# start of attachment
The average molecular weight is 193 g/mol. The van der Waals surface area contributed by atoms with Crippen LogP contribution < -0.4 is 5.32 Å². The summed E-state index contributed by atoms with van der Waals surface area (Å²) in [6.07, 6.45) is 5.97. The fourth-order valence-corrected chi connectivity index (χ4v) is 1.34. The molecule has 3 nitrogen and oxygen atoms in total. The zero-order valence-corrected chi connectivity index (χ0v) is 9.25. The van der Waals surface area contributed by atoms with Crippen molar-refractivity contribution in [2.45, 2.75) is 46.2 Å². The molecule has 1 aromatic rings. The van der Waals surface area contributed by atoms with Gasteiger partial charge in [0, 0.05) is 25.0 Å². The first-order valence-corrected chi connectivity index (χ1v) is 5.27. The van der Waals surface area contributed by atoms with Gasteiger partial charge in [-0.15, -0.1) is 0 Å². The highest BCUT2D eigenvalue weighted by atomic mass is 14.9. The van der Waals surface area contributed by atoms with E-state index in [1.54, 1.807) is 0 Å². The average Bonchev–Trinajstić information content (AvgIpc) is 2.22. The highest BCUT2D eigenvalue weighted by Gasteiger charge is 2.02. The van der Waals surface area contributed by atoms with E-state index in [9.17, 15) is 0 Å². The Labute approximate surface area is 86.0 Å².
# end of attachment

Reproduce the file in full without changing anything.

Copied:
The average molecular weight is 193 g/mol. The van der Waals surface area contributed by atoms with Crippen LogP contribution < -0.4 is 5.32 Å². The summed E-state index contributed by atoms with van der Waals surface area (Å²) in [6.07, 6.45) is 5.97. The fourth-order valence-corrected chi connectivity index (χ4v) is 1.34. The molecule has 3 nitrogen and oxygen atoms in total. The zero-order valence-corrected chi connectivity index (χ0v) is 9.25. The van der Waals surface area contributed by atoms with Crippen molar-refractivity contribution in [2.45, 2.75) is 46.2 Å². The molecule has 1 aromatic rings. The van der Waals surface area contributed by atoms with Gasteiger partial charge in [0, 0.05) is 25.0 Å². The first-order valence-corrected chi connectivity index (χ1v) is 5.27. The van der Waals surface area contributed by atoms with Gasteiger partial charge in [-0.15, -0.1) is 0 Å². The highest BCUT2D eigenvalue weighted by atomic mass is 14.9. The van der Waals surface area contributed by atoms with E-state index in [1.54, 1.807) is 0 Å². The average Bonchev–Trinajstić information content (AvgIpc) is 2.22. The highest BCUT2D eigenvalue weighted by Gasteiger charge is 2.02. The van der Waals surface area contributed by atoms with E-state index in [9.17, 15) is 0 Å². The Labute approximate surface area is 86.0 Å².